Sunday, January 9, 2011

Strong 6.9 quake strikes off Vanuatu

Posted: 09 January 2011 2015 hrs

SYDNEY : A strong 6.9-magnitude earthquake struck beneath the sea near the south Pacific island nation of Vanuatu, but no tsunami warning was issued, the US Geological Survey (USGS) said Sunday.

There were no immediate reports of damage from the quake, which hit at 9:03pm (1003 GMT) at a depth of 31.1 kilometres (19.3 miles), 110 kilometres from the town of Isangel on Tanna island, the USGS said.

The quake was the latest in a series of undersea tremors near the island, which is home to an active volcano.

A powerful 7.3-magnitude earthquake struck the area on December 26, triggering a small tsunami exactly six years after giant waves killed 220,000 people around the Indian Ocean, but there were no reports of damage or casualties.

The USGS said that small tsunamis were possible after Sunday's quake in coastal locations that had experienced strong ground shaking, because of underwater landslides.

But the Pacific Tsunami Warning Center said that "a destructive Pacific-wide tsunami is not expected".

Vanuatu, which lies between Fiji and Australia and north of New Zealand, is in the "Pacific Ring of Fire" known for its seismic and volcanic activity caused by friction between moving plates in the Earth's crust.

- AFP /ls

Sunday, January 2, 2011

7.1 magnitude quake rocks Chile

Posted: 03 January 2011 0610 hrs

SANTIAGO: A strong earthquake shook coastal Chile Sunday, disrupting power and communications services without injuring anyone, authorities said, as tsunami fears led residents to seek higher ground.

The US Geological Survey said the 7.1 magnitude earthquake struck at 2020 GMT 69 kilometers (45 miles) northwest of Temuco, Chile, at a depth of 16 kilometers (10 miles).

Chile's National Emergency Office said the quake was "medium intensity" and struck Biobio, Maule and O'Higgins, a region in south-central Chile that was devastated by a 8.8 magnitude quake and tsunami in February 2010.

The agency's director Vicente Nunez told reporters that, on the basis of initial reports, the quake "did not cause damage or victims," although there were power outages and interruptions in telephone service.

"It's common in these types of situations for telephone services to collapse and for there to be power outages," he said.

The earthquake set off panicky reactions, with people fleeing to higher ground in Puerto Saavedra and Tirua out of fear of tsunamis, according to Chilean television.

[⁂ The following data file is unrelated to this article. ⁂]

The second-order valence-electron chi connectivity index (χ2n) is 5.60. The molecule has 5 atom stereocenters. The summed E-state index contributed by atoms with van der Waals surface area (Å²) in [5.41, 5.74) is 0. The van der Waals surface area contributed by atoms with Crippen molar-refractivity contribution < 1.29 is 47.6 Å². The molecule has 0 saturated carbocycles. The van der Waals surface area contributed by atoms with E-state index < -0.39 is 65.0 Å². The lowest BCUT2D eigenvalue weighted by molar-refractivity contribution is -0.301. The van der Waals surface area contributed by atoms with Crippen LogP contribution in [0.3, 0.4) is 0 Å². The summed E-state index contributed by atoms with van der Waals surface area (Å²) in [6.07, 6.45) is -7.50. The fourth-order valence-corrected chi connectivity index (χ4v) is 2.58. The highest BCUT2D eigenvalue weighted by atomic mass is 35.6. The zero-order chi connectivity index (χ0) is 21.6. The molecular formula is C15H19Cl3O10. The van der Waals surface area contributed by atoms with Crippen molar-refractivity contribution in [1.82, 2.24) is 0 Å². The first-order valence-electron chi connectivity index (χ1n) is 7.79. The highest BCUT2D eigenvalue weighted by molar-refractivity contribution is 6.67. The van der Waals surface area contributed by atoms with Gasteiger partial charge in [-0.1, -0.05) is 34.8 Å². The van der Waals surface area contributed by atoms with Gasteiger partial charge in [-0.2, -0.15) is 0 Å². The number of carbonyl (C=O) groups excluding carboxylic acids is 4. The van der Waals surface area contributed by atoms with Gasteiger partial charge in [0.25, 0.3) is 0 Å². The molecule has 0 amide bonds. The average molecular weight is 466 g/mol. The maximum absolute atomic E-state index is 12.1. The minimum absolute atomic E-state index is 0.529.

But the Chilean Navy's Hydrographic and Oceanographic Service discounted the threat of a tsunami, saying the epicenter was on land and not at sea.

An initial report by the USGS said the quake occurred offshore, but it later revised its findings. US authorities also ruled out the threat of a Pacific-wide tsunami.

"Based on all available data, a destructive Pacific-wide tsunami is not expected," the Pacific Tsunami Warning Center said in a bulletin.

"However, earthquakes of this size sometimes generate local tsunamis that can be destructive along coasts located within a hundred kilometers (62 miles) of the earthquake epicenter," it said.

The National Emergency Office said Sunday's temblor was followed nearly two hours later by a moderate aftershock.

The earthquake was also felt in Argentina's Patagonia region, near the border with Chile, especially in San Martin de los Andes, where dozens of people ran out of the customs building fearing it might collapse, the Bariloche News Agency said.

No injuries or damage from the quake were reported in Argentina.

Chile lies on the Pacific rim of fire and is prone to violent earthquakes. Last February's massive earthquake unleashed a tsunami that swept away entire villages.

The disaster left around 520 people dead, and caused an estimated 30 billion dollars in damage.

- AFP/fa/ac

Quake hits Indonesia's Sumatra island

Posted: 03 January 2011 0024 hrs

JAKARTA: A 5.7-magnitude earthquake struck off Indonesia's Sumatra island on Sunday, the US Geological Survey said, but there was no tsunami warning.

The moderate quake struck at a shallow depth of 16 kilometres (10 miles) at 10:19 pm (1519 GMT), 122 kilometres southwest of Bengkulu, on southern Sumatra.

Indonesia sits on the Pacific "Ring of Fire", where the meeting of continental plates causes high seismic activity, and Sumatra is particularly prone to earthquakes.

- AFP/fa